There is therefore a long felt need to simplify the actions needed to be taken by a user of a computational device having a hard disc drive to routinely, systematically or occasionally defragment the hard disc of the hard disc drive.

SUMMARY OF THE INVENTION

Towards this object and other objects that will be made obvious in light of this disclosure, a first version of the method of the present invention provides a system for defragmenting a memory disc of a hard disc drive.

The method of the present invention provides a method of defragmenting a disc memory of an electronic computational device. A first preferred embodiment of the method of the present invention includes presenting an icon used to actuate a defragmentation process. The icon may be visually displayed within a desktop startup display of a computational device. The computational device may be configured in response to only a single action performed by a user, directing the computer to execute the defragmentation process. The disc defragmentation process may additionally or alternatively be executed by user selection of a second icon of a system tools folder in certain alternate preferred embodiments of the method of the present invention. The system tools folder may be included within an accessories folder and/or a program folder.

In certain yet alternate preferred embodiments of the method of the present invention, the single action may be a depression of, i.e., a clicking, a button of a computer mouse, a pointing device, or a television remote control, or of a key on a key pad of a computational device, or “computer”. The computer may be a personal computer, a wireless telephone, a computer game console, a digital television, or a personal digital assistant.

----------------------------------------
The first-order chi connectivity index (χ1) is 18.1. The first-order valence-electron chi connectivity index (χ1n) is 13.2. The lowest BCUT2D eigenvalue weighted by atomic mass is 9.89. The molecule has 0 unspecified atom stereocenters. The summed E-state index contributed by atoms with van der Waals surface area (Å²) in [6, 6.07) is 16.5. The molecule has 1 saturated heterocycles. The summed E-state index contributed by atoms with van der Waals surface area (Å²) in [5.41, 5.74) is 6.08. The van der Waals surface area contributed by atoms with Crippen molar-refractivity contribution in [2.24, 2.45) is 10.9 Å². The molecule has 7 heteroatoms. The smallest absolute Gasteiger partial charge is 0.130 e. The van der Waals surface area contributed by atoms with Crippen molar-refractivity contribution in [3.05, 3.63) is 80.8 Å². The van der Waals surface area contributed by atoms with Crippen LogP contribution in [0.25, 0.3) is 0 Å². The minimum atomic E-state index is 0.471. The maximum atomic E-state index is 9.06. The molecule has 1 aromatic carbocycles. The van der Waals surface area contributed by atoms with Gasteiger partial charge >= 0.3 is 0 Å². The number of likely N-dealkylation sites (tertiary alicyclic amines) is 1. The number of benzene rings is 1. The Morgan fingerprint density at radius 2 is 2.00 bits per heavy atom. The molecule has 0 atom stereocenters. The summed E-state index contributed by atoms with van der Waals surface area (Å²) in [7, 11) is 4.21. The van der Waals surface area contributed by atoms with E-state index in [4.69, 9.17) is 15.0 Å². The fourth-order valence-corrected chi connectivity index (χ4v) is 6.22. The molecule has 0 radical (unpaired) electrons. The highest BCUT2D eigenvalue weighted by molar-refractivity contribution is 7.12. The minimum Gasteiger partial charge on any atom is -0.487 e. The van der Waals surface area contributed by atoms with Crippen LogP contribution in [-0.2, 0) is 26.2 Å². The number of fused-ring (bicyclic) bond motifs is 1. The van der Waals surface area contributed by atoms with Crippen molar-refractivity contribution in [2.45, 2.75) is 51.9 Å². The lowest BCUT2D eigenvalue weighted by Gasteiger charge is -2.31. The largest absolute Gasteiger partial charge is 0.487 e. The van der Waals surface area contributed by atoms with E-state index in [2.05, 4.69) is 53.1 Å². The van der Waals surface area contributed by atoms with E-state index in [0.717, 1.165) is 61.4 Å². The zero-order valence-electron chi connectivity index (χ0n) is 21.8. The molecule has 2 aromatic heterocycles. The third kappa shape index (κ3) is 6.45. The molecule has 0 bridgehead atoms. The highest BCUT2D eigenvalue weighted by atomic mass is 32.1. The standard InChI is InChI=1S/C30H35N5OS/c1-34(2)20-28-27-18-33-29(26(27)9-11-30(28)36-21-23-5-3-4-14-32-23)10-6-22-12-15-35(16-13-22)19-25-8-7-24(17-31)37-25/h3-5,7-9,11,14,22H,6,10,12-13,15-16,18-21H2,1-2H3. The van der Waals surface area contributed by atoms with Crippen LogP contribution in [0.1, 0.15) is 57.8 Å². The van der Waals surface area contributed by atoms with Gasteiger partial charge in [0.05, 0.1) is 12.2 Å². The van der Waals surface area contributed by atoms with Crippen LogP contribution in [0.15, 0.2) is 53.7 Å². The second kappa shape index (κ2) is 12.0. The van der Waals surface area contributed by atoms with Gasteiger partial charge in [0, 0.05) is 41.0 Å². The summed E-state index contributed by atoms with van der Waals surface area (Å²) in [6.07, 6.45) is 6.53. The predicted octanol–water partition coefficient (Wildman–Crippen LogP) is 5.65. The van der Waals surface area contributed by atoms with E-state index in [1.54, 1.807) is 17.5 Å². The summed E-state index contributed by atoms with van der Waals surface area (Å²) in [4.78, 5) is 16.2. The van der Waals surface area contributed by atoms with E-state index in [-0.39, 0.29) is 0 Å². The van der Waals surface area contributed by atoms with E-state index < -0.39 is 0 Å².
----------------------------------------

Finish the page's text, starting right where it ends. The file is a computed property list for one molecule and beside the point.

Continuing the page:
The single action may alternatively or additionally be performed while a cursor is positioned over a predefined area of the displayed information or a displayed indication presented on a video screen. The displayed indication may be or include an image of text, a logo, a trademark and/or a graphic image.

In certain still alternate preferred embodiments of the method of the present invention, the user may direct a computer to display the defragmentation process icon by selecting a start menu of the computer.

Certain other alternate preferred embodiments of the method of the present invention provide a computer for defragmenting a disc memory of a computer. The computer may include means to visually present an icon useful for actuating a defragmentation process; and (b.) means to direct the computer to initiate the defragmentation process in response to a single action performed by a user.

Certain still other alternate preferred embodiments of the method of the present invention provide a computer-readable media comprising software-encoded instructions that direct an information technology system to practice one or more aspects of the method of the present invention as disclosed herein.

The foregoing and other objects, features and advantages will be apparent from the following description of the preferred embodiment of the invention as illustrated in the accompanying drawings.

Incorporation by Reference

All publications, patents, and patent applications mentioned in this specification are herein incorporated by reference in their entirety and for all purposes to the same extent as if each individual publication, patent, or patent application was specifically and individually indicated to be incorporated by reference. In addition the following United States Patents are hereby incorporated herein by reference in their entirety and for all purposes: U.S. Pat. No. 5,960,411 (Hartman, et al., Sep. 28, 1999) entitled “Method and system for placing a purchase order via a communications network”; U.S. Pat. No. 6,735,678 (Noble, et al., May 11, 2004) entitled “Method and apparatus for disc drive defragmentation”; U.S. Pat. No. 7,120,832 (Collins, et al., Oct. 10, 2006) entitled “Storage device performance monitor”; U.S. Pat. No. 7,149,822 (Edanami, Dec. 12, 2006) entitled “Information storage device having internal defragmentation capability”; U.S. Pat. No. 7,155,592 (Andoh, et al., Dec. 26, 2006) entitled “System and method for onboard HDD defragmentation and combining multiple G-list entries”; U.S. Pat. No. 6,496,913 (Taugher, et al., Dec. 17, 2002) entitled “System and method for detecting and correcting fragmentation on optical storage media”; and U.S. Pat. No. 7,289,291 (Schlumberger, Oct. 30, 2007) entitled “Disk drives and methods allowing for super silent seeks”.